I try (rather unsuccessfully at times) to limit the amount of television I watch. There are much more productive things to do with my time; there are better ways to grow my marriage and myself. But sometimes I get sucked in by compelling characters, good story-telling or just something that gives me a few laughs in a day.

A popular new-comer this year was Community. It's season finale airs tonight, so I admit I'm a bit late in talking about the show which is about an eclectic group of students at a community college who band together to form a study group for the Spanish class they find themselves taking together.

The show features a cynical ex-lawyer trying to get an authentic bachelor's degree to practice law again, a feminist atheist struggling with direction, a Muslim Palestinian-American pop-culture junkie, an evangelical African American single mother, a repressed Jewish former Adderall addict, a former high school athletic star Jehovah's Witness, and a racist and sexist retired business tycoon who belongs to a quasi-Buddhist cult (through which Chevy Chase make s a wonderful comeback in his career).

The group's only common bond is Spanish class. Their eccentricities and differences often lead to misunderstandings, heated arguments and hurt feelings, but they also have developed deeper friendships and even a greater love for each other. Though initially joining together over a need to do well in Spanish class, their community is formed as they learn to tolerate each other's differences, stand up for each other and even unselfishly make sacrifices for each other.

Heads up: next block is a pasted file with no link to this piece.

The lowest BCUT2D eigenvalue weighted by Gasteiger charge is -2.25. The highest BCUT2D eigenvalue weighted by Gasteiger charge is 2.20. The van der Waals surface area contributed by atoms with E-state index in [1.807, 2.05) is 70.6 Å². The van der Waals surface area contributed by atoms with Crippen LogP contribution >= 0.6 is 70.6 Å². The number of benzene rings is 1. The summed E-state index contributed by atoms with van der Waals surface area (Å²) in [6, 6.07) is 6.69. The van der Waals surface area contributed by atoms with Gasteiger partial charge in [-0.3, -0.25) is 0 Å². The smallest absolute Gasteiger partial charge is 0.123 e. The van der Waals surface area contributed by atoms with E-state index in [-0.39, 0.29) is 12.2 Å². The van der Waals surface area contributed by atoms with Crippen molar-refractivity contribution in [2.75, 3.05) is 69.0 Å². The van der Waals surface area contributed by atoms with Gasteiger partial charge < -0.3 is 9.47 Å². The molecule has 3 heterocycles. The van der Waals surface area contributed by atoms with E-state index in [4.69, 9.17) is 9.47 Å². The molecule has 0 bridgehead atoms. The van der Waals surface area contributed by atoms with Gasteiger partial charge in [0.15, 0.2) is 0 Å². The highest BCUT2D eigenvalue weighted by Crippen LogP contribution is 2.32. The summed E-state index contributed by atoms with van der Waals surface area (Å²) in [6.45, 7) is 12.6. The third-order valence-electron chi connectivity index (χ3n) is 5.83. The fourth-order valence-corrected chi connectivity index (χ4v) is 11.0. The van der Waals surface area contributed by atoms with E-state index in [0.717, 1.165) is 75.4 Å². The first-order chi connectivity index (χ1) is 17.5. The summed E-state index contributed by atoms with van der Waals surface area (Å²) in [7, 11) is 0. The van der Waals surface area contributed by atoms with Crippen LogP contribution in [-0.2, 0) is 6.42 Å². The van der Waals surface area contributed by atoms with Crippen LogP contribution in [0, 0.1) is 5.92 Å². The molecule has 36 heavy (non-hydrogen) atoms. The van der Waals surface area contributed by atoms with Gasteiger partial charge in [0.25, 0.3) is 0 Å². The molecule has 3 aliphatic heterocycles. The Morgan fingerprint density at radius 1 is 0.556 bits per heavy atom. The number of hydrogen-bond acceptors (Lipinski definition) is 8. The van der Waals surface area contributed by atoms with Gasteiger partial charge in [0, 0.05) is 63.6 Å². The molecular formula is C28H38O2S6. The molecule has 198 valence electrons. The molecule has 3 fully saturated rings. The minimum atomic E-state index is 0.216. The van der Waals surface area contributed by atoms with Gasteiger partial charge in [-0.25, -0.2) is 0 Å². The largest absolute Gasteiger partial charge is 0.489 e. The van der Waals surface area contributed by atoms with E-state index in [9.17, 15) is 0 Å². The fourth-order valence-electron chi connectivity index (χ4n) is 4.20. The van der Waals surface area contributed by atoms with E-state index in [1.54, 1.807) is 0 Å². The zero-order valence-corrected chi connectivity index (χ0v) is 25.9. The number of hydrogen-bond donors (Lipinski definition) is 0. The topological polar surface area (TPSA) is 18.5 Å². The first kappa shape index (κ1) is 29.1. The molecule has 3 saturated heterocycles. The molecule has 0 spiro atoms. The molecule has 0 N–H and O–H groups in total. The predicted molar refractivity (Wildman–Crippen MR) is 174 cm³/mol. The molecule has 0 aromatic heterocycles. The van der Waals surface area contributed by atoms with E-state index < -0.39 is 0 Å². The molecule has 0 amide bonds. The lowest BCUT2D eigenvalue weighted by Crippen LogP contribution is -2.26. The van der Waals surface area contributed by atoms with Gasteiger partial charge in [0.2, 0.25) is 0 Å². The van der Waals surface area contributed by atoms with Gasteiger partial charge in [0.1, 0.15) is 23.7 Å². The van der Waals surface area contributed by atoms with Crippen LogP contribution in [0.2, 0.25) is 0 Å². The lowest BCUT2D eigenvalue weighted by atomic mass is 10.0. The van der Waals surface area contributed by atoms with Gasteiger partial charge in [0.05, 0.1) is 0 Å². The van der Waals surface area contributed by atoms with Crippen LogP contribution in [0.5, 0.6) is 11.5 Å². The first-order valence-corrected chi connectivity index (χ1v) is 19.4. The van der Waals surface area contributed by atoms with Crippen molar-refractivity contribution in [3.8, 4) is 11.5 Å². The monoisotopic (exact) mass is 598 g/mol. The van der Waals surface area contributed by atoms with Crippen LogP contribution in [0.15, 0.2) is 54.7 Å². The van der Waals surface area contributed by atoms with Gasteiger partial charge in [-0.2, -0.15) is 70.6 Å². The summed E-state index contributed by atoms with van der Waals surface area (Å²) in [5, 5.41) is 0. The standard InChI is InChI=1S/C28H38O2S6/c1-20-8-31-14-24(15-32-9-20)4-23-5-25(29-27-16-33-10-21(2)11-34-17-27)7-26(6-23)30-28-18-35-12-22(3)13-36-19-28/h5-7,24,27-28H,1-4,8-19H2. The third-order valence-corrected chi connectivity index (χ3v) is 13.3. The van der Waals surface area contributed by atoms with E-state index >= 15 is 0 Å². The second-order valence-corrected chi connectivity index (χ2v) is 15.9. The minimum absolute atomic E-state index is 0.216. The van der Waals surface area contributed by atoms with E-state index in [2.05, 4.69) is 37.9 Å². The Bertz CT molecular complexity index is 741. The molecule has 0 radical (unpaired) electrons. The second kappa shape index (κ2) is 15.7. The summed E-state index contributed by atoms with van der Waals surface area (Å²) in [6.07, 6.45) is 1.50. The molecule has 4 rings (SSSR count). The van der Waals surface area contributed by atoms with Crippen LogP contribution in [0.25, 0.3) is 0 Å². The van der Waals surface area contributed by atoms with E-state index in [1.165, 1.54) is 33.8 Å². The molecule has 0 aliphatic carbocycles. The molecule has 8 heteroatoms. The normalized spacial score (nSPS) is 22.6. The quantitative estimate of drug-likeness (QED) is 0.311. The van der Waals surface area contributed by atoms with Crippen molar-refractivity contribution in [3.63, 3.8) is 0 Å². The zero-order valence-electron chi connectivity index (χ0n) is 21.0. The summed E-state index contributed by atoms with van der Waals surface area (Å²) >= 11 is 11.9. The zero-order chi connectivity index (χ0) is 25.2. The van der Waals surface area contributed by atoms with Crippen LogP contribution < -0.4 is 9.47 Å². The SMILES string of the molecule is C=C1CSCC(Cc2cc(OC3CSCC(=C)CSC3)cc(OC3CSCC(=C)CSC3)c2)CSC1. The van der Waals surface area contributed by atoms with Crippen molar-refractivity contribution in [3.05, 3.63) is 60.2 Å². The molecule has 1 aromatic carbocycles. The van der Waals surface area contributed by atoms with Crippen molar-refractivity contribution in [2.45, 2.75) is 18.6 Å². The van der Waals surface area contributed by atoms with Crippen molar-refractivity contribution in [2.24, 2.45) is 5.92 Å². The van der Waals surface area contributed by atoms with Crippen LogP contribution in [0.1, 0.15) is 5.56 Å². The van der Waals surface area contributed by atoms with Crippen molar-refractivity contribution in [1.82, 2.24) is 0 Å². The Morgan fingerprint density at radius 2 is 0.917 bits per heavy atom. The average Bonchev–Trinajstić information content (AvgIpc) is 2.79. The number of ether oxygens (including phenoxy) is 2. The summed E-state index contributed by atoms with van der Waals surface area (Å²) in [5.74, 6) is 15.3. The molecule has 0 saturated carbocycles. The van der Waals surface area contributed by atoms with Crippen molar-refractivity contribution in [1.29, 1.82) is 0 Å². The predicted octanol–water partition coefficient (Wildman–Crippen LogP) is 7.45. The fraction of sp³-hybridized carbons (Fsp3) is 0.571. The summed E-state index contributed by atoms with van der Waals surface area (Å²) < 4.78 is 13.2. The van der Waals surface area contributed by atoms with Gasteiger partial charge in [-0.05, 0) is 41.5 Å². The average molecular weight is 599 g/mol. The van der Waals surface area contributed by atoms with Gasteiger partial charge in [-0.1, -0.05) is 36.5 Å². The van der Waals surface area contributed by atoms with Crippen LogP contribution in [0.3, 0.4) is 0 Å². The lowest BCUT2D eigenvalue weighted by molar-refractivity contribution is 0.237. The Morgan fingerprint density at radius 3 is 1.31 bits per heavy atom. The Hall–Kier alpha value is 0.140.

With such a mixed group, moral behavior isn't going to always be present, of course. But the group has reminded many in our culture of a need for something most of us have been missing out on: community. We all belong to communities of various natures, but we seldom experience true community. We need relationships that build us up, take us out of our comfort zones, love us and accept us.

Donald Miller reminds us that we need to be intentional about creating this relationships.
We're probably not going to end up in a study group that facilitates the relationships we need. Our friendships must be intentional (they always are on some level as we decide who to invest in or not). And those relationships also require a commitment. We must decide to intentionally get together regularly for fellowship. We must be purposeful about building relationships up outside of group times. We must look beyond ourselves to the needs of others (hmmm, this is beginning to sound like the ideal church).

Interestingly, almost every person in the group on Community has been forced out or chosen to get out of the group for a time, but they always come back and are welcomed with open arms. Forgiveness and acceptance are always present. Indeed, the group comes to realize that they need each and every person in the group. Cheers reminded us years ago that "sometimes you want to go where everybody knows your name." Community is reminding us that we have a deeper need beyond just being known. We need to feel accepted and connected.

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